I‘m guessing that a fairly high percentage of our subscribers have been upset about the obstacles they’ve been facing on Lake Park Avenue as a result of the ongoing construction for fiber optic cables and for the EvGo Electric Vehicle charging stations that are being installed under the freeway. For the record, Splash Pad’s caretakers are none too happy that Phase 3 Communications hasn’t adequately restored the decomposed granite walkway that they trenched. As for the crew working on the charging stations, they’ve met their own set of obstacles including the muck that they’ve hit seven feet down, which is a stark reminder of the fact that Lake Park is sitting on top of what used to be the San Francisco Bay estuary before it was dammed to create Lake Merritt. In addition, they’ve hit underground layers of concrete, an underground redwood box and quantities of abandoned pipelines that no one can identify.


Ken Betts, who many know as the owner of a tow-truck company and chain of gas stations, passed away at the end of last month. Kira Pascoe included a lengthy obituary in this month’s Lakeshore News but I want to add a few additional notes beginning with the fact that I’ve never met a single person who had anything negative to say about Ken. Several hundred friends (including employees who considered themselves friends) showed up for his memorial service this past Tuesday at the Claremont Country Club. He was a member and supporter of a host of non-profits including Fairyland, the Oakland Zoo, the Oakland Rotary and the Lake Merritt Breakfast Club. As for the Grand Lake Neighborhood, we owe Ken Betts our gratitude for being one of the business owners who had the foresight to establish the Lakeshore Business Improvement District – Oakland’s first, back in 1997. It’s why Lakeshore has a security guard, funding for the Halloween and Christmas events, and salaries for the two administrators, Kira and Carol Knight.

As is common knowledge, locally-owned independent businesses have been facing major challenges and especially so, here in the Bay Area. In her January 2017 article here in the Splash Pad News, Keila Diehl reported on the impact that online retailers were having on Collage, the clothing shop on Lakeshore that closed shortly thereafter.

In addition, while the $17 per hour that Zachary’s is paying for kitchen staff is above minimum wage, the net income is unlikely to cover the cost of a studio apartment anywhere in the neighborhood. The ongoing lack of affordable housing is driving employees at the bottom of the pay scale to move elsewhere, creating a staffing shortage that Russell Moore and Allison Hopelain cited as one of their reasons for closing Camino.

A third factor is the escalation in the price of commercial real estate. Ten thousands dollars per month plus taxes and triple net is what ultimately caused Gary Rizzo to close the revamped Kwik Way space after his request for a reduction in rent fell on deaf ears.

One last factor here in the neighborhood and elsewhere is the ongoing epidemic of automobile break-ins.  At a meeting of the Grand Avenue Business Association last week at Almond & Oak, chef/owner Rico Rivera reported that three vehicles parked in front of his restaurant during a weekend brunch were broken into in broad daylight.

As unacceptable as those break-ins are, at least we can acknowledge that the perpetrators had a goal in mind. What has me absolutely fuming is that up to fifteen businesses on Grand Avenue had their front windows seriously defaced in an act of pure, pointless vandalism. A mixture of paint and acid was applied to the windows leaving them permanently etched. The estimate for repairs at Walden Pond is $8,000.  For Connie’s Cantina, $5,000.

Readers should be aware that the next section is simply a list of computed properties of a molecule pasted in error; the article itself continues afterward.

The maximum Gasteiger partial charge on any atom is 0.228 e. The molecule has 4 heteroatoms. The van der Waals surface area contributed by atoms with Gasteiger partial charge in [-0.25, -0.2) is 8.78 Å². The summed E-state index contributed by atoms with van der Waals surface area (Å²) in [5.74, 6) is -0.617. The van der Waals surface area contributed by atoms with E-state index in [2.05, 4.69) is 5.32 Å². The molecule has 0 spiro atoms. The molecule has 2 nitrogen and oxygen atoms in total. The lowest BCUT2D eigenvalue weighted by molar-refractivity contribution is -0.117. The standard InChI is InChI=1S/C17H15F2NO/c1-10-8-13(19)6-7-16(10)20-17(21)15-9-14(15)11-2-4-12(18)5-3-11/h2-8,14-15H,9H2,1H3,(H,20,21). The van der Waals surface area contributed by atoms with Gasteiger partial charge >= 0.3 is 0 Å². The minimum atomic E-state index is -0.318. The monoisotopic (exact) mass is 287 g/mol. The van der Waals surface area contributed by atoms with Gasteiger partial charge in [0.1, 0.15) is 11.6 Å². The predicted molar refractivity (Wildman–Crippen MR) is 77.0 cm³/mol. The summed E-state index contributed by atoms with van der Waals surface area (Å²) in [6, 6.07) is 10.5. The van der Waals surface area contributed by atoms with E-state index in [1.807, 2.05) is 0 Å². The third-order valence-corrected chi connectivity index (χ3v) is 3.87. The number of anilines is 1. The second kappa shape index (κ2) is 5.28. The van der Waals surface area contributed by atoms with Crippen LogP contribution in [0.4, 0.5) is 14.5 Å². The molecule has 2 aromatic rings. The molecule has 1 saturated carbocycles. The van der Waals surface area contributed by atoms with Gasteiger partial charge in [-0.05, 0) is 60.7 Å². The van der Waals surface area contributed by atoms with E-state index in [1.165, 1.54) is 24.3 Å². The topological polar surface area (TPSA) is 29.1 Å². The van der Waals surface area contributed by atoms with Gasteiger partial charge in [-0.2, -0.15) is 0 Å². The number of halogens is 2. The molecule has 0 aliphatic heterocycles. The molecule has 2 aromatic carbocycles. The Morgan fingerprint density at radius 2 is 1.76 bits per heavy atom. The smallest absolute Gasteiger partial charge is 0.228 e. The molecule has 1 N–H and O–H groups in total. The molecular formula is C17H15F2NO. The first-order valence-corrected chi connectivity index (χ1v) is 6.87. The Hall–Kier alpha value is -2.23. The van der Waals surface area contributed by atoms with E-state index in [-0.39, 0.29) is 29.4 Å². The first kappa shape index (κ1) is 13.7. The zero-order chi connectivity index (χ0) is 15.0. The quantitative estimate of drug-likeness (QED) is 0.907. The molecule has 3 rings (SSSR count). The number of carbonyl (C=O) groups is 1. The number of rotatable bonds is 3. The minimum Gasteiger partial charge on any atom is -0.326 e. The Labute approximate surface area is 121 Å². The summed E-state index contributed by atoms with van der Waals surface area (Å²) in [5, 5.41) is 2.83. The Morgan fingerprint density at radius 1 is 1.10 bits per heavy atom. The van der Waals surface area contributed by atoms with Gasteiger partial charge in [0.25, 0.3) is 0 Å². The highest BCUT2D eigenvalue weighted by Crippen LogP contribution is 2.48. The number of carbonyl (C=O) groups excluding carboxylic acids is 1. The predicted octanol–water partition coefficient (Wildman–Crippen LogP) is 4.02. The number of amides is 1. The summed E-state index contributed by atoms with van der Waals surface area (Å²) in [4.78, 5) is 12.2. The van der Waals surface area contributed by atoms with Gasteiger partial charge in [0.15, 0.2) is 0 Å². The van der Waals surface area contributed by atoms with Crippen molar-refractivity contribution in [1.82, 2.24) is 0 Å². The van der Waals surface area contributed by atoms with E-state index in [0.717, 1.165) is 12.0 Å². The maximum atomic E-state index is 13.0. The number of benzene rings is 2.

The point of the above screed is to simply remind you of the challenges that locally owned businesses are facing and to encourage to continue offering your support as much as possible.

Speaking of Russell and Allison, we received a very timely final email on their Camino account. Sounds like they’re doing very well and are about to open a second Kebabery on Shattuck near Ashby and are also scheduling a number of special events. If you want to keep in touch, “email or contact them at ahopelain@gmail.com or russer5518@gmail.com. Or come see them at The Kebabery!”


In past newsletters, I’ve waxed poetic over the extent to which I value serendipity. Another such example occurred at the Autumn Lights Festival when I asked a gentleman to turn slightly so the illuminated butterfly wings on his back would be included in the photo I was about to take in the Mediterranean Garden where all the glass flowers and a glass peacock were on display. That guy turned out to be Barry Stone, the artist who created the “BumbleBird” pictured above and his wife is Kim Webster, who crafted the peacock and also creates all the fabulous glass flowers that “spring up” once a year.

We talked briefly and then Barry handed me a card publicizing the 10th Anniversary showing of “Sniff, the Dog Movie” which he wrote and directed. It’s being screened on Wednesday, November 6,  at the Grand Lake Theatre.  Advance tickets are available on THIS LINK

Cleveland Heights Neighborhood Council meeting is scheduled for Tuesday, November 12  at the FM Smith Recreation Center (1969 Park Blvd at Newton Ave), from 6:50-8:30 pm. The agenda includes: Community Building Exercise; NSC and CRO Roles in Community; Updates from Chairs of Lakeshore Neighbors, Traffic, and FM Smith; Update from Justin Hu-Nguyen, Community Affairs Coordinator for Ford GoBike/Lift. 

Do you aspire to write the Great American Novel?  Here’s your chance at the Lakeview Branch Library on Wednesdays in November.

The Grand Lake Neighbors Crime Prevention Council next meets on October 16 at Lakeshore Avenue Baptist Church from 7-8:30. 


  • Sniff, The Dog Movie – Wednesday, November 6 at Grand Lake Theatre. Doors open at 6 pm.
  • First Thursdays on Grand Art Walk – November 7, 8, and 9.
  • East Bay Eats Fundraiser at Almond & Oak – Sunday, November 17
  • Grand Lake Neighbors Meeting at Lakeshore Avenue Baptist Church – Wednesday, November 20, 7-8:30 pm
  • Splash Pad Volunteer Work Day – Sunday, November 24, 9 am-noon